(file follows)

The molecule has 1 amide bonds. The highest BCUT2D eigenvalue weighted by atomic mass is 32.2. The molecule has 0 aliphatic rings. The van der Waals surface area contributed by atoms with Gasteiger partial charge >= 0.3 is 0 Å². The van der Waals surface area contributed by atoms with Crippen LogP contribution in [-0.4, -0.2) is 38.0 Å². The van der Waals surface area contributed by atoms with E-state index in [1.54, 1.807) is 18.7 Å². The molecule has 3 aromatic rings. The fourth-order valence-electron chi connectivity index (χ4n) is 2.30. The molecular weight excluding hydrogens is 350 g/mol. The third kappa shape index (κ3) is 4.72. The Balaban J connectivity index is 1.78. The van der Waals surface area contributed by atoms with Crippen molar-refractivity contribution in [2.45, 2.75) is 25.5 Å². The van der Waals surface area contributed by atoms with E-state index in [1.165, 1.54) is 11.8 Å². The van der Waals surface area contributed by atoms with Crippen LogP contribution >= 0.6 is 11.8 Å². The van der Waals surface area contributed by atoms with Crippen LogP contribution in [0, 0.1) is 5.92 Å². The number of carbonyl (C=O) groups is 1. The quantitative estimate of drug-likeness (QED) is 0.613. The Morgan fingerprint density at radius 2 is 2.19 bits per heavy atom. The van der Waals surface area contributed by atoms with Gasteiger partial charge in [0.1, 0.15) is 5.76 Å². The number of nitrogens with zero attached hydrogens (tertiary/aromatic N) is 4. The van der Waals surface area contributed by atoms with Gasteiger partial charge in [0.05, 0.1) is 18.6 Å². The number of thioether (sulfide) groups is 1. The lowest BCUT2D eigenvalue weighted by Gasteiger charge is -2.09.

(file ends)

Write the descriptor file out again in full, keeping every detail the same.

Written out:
The molecule has 1 amide bonds. The highest BCUT2D eigenvalue weighted by atomic mass is 32.2. The molecule has 0 aliphatic rings. The van der Waals surface area contributed by atoms with Gasteiger partial charge >= 0.3 is 0 Å². The van der Waals surface area contributed by atoms with Crippen LogP contribution in [-0.4, -0.2) is 38.0 Å². The van der Waals surface area contributed by atoms with E-state index in [1.54, 1.807) is 18.7 Å². The molecule has 3 aromatic rings. The fourth-order valence-electron chi connectivity index (χ4n) is 2.30. The molecular weight excluding hydrogens is 350 g/mol. The third kappa shape index (κ3) is 4.72. The Balaban J connectivity index is 1.78. The van der Waals surface area contributed by atoms with Crippen molar-refractivity contribution in [2.45, 2.75) is 25.5 Å². The van der Waals surface area contributed by atoms with E-state index in [1.165, 1.54) is 11.8 Å². The van der Waals surface area contributed by atoms with Crippen LogP contribution >= 0.6 is 11.8 Å². The van der Waals surface area contributed by atoms with Crippen LogP contribution in [0, 0.1) is 5.92 Å². The number of carbonyl (C=O) groups is 1. The quantitative estimate of drug-likeness (QED) is 0.613. The Morgan fingerprint density at radius 2 is 2.19 bits per heavy atom. The van der Waals surface area contributed by atoms with Gasteiger partial charge in [0.1, 0.15) is 5.76 Å². The number of nitrogens with zero attached hydrogens (tertiary/aromatic N) is 4. The van der Waals surface area contributed by atoms with Gasteiger partial charge in [0.05, 0.1) is 18.6 Å². The number of thioether (sulfide) groups is 1. The lowest BCUT2D eigenvalue weighted by Gasteiger charge is -2.09.